The crime saw Theresa May rise to the challenge of defending the UK’s interests. She accused the Russian state of ordering or being complicit in the attack and she won the support of the leaders of all the main EU countries. After some hesitation, President Trump showed solidarity with the UK by expelling 60 Russian diplomats from the USA.
In contrast to Theresa May, Labour’s Jeremy Corbyn misread the mood of parliament, of the majority of his own party and the British public.
March was Mrs May’s month. She goes into the Easter break stronger than at any time since she first came into No10 Downing Street. The vast EU cracks in her own party have, mainly, been papered over, at least for the time being. Her strong stand on Russia sees her elevated to a higher plane as a national leader and as a figure of greater importance on the global stage. Jeremy Corbyn has seen his stock fall.
Can Mrs May’s luck hold? Can she, against all the odds, survive to lead her country out of the EU, her leadership unchallenged by her own party and the biggest opposition party floundering? It is, of course, possible.
When Mrs May returns to her desk after Easter none of the problems she faced before her holiday will have gone away. Brexit, the stand-off with Russia, the fiendishly complex EU negotiations, the Irish, Scottish and Welsh matters will all still be there, unresolved.
In May, local council elections will be held in many parts of England. The Conservatives expect to do badly in London and other big cities. The real test will be how they do in the small towns and in rural England. A good result will give Mrs May a tremendous boost. A bad set of results could bring her back to earth with a jolt. Little worries MPs more than an electoral fright.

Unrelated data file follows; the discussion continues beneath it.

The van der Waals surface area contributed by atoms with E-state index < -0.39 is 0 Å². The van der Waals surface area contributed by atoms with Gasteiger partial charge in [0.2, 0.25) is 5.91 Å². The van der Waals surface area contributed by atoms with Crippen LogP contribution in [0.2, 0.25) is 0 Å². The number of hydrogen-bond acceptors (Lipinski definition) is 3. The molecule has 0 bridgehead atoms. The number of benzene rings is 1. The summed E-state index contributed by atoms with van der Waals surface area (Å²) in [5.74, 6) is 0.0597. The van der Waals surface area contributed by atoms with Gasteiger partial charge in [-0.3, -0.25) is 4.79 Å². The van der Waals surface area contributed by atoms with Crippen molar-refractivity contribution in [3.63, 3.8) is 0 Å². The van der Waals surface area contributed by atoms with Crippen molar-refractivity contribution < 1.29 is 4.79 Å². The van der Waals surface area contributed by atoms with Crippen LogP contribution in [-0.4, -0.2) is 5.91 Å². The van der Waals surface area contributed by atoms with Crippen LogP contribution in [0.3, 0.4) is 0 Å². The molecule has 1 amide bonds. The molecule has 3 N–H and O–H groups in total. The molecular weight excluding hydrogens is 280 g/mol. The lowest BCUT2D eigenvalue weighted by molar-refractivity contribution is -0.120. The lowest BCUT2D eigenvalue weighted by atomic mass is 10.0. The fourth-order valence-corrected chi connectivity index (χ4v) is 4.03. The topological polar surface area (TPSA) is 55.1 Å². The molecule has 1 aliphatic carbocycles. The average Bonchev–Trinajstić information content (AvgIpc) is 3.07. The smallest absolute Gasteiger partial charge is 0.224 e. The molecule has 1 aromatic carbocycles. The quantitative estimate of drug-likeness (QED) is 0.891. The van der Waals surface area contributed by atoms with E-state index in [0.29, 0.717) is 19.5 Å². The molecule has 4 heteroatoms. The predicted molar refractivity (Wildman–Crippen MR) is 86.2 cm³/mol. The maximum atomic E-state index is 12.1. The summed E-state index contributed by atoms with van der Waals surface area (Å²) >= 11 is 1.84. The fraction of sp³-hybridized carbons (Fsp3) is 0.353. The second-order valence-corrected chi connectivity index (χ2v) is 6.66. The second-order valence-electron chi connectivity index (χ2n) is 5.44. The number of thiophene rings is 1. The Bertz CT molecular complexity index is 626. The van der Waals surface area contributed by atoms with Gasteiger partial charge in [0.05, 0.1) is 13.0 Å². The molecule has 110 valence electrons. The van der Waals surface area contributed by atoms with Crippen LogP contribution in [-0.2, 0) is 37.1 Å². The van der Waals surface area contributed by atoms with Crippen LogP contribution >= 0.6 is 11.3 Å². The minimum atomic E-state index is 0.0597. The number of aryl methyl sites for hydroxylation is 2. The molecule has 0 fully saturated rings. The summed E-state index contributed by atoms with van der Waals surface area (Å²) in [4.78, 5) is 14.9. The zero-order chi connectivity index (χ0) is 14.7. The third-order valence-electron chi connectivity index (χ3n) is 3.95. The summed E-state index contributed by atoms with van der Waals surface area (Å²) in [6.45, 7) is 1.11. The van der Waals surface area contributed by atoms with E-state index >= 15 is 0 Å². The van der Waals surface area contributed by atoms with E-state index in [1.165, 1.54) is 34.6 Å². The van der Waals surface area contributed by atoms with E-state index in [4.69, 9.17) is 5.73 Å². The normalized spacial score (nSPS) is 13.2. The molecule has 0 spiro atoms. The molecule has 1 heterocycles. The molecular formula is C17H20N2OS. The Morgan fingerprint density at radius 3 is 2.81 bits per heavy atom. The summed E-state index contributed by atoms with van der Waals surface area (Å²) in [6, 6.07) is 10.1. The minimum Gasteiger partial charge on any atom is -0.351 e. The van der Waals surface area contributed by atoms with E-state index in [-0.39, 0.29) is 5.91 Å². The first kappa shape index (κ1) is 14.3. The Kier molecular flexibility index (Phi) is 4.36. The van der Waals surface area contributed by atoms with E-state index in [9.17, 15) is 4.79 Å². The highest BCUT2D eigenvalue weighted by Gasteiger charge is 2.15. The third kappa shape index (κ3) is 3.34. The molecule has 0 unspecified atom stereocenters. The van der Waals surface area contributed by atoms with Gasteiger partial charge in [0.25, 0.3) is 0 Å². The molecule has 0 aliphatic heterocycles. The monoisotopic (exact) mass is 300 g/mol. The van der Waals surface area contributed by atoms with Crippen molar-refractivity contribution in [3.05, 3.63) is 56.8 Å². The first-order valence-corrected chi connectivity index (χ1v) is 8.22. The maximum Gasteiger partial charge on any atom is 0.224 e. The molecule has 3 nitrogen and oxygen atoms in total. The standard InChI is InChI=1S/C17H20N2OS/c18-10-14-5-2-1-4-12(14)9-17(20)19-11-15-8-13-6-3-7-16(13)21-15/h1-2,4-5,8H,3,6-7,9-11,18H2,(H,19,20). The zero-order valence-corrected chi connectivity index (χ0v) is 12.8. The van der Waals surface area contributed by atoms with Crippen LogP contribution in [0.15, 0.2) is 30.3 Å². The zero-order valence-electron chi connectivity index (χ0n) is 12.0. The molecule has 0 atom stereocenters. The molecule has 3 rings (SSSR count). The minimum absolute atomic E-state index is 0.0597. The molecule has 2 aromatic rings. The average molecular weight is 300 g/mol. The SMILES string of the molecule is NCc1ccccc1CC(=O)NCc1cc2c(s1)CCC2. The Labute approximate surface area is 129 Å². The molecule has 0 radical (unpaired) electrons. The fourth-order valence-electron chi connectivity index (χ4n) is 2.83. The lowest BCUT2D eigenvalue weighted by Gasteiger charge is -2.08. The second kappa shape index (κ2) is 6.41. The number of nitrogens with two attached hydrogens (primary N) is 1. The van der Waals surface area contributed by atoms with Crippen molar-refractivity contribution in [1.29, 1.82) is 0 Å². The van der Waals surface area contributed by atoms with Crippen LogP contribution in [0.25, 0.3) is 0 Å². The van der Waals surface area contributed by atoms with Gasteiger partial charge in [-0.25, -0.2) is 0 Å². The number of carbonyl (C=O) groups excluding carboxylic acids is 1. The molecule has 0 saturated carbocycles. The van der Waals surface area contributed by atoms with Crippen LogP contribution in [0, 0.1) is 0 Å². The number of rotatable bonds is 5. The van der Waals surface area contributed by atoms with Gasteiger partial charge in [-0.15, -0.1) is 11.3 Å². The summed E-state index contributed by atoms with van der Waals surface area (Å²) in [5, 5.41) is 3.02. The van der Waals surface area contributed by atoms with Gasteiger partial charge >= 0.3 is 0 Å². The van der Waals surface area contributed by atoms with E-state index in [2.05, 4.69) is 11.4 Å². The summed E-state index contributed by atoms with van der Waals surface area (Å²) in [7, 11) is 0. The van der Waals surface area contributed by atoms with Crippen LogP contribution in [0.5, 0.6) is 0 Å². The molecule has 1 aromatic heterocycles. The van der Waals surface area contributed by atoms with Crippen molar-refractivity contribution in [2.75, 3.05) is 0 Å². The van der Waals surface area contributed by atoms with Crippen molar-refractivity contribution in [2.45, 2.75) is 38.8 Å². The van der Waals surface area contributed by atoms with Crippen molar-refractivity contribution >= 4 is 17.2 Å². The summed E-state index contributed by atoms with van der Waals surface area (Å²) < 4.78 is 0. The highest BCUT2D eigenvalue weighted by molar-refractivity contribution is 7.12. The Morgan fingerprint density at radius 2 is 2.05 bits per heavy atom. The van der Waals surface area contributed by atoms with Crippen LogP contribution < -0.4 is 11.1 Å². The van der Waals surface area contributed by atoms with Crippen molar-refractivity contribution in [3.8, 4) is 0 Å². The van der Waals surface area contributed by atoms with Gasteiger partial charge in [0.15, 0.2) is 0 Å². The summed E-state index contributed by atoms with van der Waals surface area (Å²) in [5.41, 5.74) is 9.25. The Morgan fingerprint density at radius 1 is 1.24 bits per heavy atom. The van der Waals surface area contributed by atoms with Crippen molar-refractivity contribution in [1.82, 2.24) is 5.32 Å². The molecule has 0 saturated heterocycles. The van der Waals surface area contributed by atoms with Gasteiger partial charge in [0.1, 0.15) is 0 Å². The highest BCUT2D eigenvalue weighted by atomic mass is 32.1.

Where it expects success, Labour will triumph. Mrs May’s Conservative party will lose seats to Labour but not enough to seriously worry her. All eyes though will be on the third party of UK politics, the Liberal Democrats. For it is the party of Europe, the champions of the EU. A very good night for the Liberal Democrats will rattle the Conservative and Labour parties. More profoundly, it would be interpreted as a confirmation of growing anti-Brexit sentiment in the nation. Watch out for the morning after Thursday 3rd May. It will give you as good a guide to the next six months of British politics as any pundit. Including me.
Martin Roche is a graduate of the great and ancient University of Aberdeen, Scotland, where he read politics and international relations. He began his working life on a daily newspaper in Scotland and has since written for many newspapers, magazines and radio stations in the UK and internationally. As a communications consultant, he has advised political and business leaders in over 20 countries.